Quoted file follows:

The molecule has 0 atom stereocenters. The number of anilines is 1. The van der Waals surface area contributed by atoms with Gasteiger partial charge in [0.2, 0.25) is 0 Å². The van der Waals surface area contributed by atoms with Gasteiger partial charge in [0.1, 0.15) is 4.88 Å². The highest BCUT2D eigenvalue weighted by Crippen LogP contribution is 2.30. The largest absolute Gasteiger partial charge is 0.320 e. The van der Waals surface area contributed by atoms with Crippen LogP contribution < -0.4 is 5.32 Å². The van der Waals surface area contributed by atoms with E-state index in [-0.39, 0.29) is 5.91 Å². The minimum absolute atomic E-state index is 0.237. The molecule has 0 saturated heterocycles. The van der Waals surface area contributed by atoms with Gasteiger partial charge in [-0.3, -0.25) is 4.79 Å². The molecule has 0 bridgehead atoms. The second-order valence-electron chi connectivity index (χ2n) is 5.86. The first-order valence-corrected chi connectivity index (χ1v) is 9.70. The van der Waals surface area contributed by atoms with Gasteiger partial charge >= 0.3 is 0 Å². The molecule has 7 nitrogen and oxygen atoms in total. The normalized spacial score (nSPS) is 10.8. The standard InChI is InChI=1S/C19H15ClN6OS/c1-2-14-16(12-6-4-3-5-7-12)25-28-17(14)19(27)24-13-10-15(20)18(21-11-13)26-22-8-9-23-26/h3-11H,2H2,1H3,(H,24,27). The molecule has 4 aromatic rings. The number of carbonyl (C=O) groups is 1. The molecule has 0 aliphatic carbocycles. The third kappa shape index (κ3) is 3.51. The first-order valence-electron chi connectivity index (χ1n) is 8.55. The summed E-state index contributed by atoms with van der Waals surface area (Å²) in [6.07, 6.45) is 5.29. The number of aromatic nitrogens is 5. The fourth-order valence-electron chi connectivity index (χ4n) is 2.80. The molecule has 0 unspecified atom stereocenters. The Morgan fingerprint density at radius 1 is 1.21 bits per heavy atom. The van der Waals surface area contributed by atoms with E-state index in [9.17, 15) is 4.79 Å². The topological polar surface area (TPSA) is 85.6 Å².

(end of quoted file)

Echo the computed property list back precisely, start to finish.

The molecule has 0 atom stereocenters. The number of anilines is 1. The van der Waals surface area contributed by atoms with Gasteiger partial charge in [0.2, 0.25) is 0 Å². The van der Waals surface area contributed by atoms with Gasteiger partial charge in [0.1, 0.15) is 4.88 Å². The highest BCUT2D eigenvalue weighted by Crippen LogP contribution is 2.30. The largest absolute Gasteiger partial charge is 0.320 e. The van der Waals surface area contributed by atoms with Crippen LogP contribution < -0.4 is 5.32 Å². The van der Waals surface area contributed by atoms with E-state index in [-0.39, 0.29) is 5.91 Å². The minimum absolute atomic E-state index is 0.237. The molecule has 0 saturated heterocycles. The van der Waals surface area contributed by atoms with Gasteiger partial charge in [-0.3, -0.25) is 4.79 Å². The molecule has 0 bridgehead atoms. The second-order valence-electron chi connectivity index (χ2n) is 5.86. The first-order valence-corrected chi connectivity index (χ1v) is 9.70. The van der Waals surface area contributed by atoms with Gasteiger partial charge >= 0.3 is 0 Å². The molecule has 7 nitrogen and oxygen atoms in total. The normalized spacial score (nSPS) is 10.8. The standard InChI is InChI=1S/C19H15ClN6OS/c1-2-14-16(12-6-4-3-5-7-12)25-28-17(14)19(27)24-13-10-15(20)18(21-11-13)26-22-8-9-23-26/h3-11H,2H2,1H3,(H,24,27). The molecule has 4 aromatic rings. The number of carbonyl (C=O) groups is 1. The molecule has 0 aliphatic carbocycles. The third kappa shape index (κ3) is 3.51. The first-order valence-electron chi connectivity index (χ1n) is 8.55. The summed E-state index contributed by atoms with van der Waals surface area (Å²) in [6.07, 6.45) is 5.29. The number of aromatic nitrogens is 5. The fourth-order valence-electron chi connectivity index (χ4n) is 2.80. The molecule has 0 unspecified atom stereocenters. The Morgan fingerprint density at radius 1 is 1.21 bits per heavy atom. The van der Waals surface area contributed by atoms with E-state index in [9.17, 15) is 4.79 Å². The topological polar surface area (TPSA) is 85.6 Å².